Yes and No often seem like polar opposites. When we have confidence in stating both Yes and No then we can begin to explore the huge stretch between them to enrich our lives (and our relationship with our kids).
Glossy magazines make oodles of cash from teaching us, as grown ups, how to have confidence in our No. When to say No, who to say it to. The thing is, I believe that when we raise kids without low level fear and control (think time out, star charts, consequences, rewards), we grow adults who are confident in both their Yes and their No. What’s more, they are able to respect the Yes and No of another.
So, what’s next…
What would happen if, instead of saying No to someone or something, you reframed it and said, “Yes, and to do that I want/need…”?
Here’s my inspiration –
Recently I heard someone say, “When we say No to something or someone, we’re just saying Yes to something else instead”.
There are times when this is completely appropriate, such as protecting your boundaries around your body.
Then there are other times when we say No because we can’t see the Yes. I’ve been trying to notice when and where I say No because I can’t see the Yes. When I notice one of these moments, I explore how I might be able to say, “Yes, and to do that I want/need…”.
For example, if your children ask for a family movie night and your initial response is No because you’re tired, the house is a mess, it’s school tomorrow, you were going to write out the birthday invitations etc. You could say, “Yes, that would be fab. And to do that I want help tidying the kitchen and the lounge. Once we’ve done that you guys get your PJs on and I will write birthday invitations during the credits.”
Let’s break it down a little.
When we begin to respond with, “Yes, and…” we open up opportunities. We begin to address our needs in our relationships with others.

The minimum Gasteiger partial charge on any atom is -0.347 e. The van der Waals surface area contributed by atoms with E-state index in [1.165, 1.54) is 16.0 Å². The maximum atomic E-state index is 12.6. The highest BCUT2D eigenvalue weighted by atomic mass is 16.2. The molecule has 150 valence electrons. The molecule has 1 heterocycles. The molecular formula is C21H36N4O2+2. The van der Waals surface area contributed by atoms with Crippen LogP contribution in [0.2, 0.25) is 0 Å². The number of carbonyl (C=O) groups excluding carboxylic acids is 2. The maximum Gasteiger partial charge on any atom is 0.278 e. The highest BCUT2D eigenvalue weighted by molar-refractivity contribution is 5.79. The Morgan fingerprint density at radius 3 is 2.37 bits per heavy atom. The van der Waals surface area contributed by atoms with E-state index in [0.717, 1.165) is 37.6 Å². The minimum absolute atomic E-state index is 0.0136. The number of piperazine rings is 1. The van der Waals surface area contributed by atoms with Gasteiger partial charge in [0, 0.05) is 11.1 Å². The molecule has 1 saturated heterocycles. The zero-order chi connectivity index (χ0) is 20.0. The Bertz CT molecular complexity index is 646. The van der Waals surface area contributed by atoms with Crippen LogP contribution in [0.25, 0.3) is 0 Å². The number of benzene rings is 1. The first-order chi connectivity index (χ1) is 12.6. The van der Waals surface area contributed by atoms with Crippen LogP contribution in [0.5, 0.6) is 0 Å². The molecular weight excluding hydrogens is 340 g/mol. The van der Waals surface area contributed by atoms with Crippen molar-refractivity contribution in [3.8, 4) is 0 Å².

Your best friend might call you up to invite you out for dinner with a group of friends. Previously, knowing you are shattered and don’t have the energy for a group setting, you may well have stated ‘No, thank you’. And this is fine, of course, plus it is a bold move to protect your energy and ensure you can refresh your energy reserves.
However, you could also explore responding, “Yes, I’d love to go out for dinner. And to do that I need it to be just us two. Can we arrange a separate date?”.
Here’s what you’re doing in this response:
- Expressing your positive response to your best friend’s invite.
- Communicating your need for quality time instead of a group setting.
- Making a positive, doable request.
What’s in it for me?
You’ll notice that you feel clear and confident when you respond.
You’ll discover that it is absolutely possible to meet your needs and requirements while also embracing opportunities around you.
You’ll develop great clarity about the times when a straight Yes and a straight No are the right responses.
And what about my family?
In family life you will build a strong foundation of trust with your kids.
You will notice that they begin to respect your boundaries and respond positively to your requirements.
You will find freedom in honouring the times that they say No.
You will watch them thrive socially as they clearly communicate their boundaries and requirements with their peers.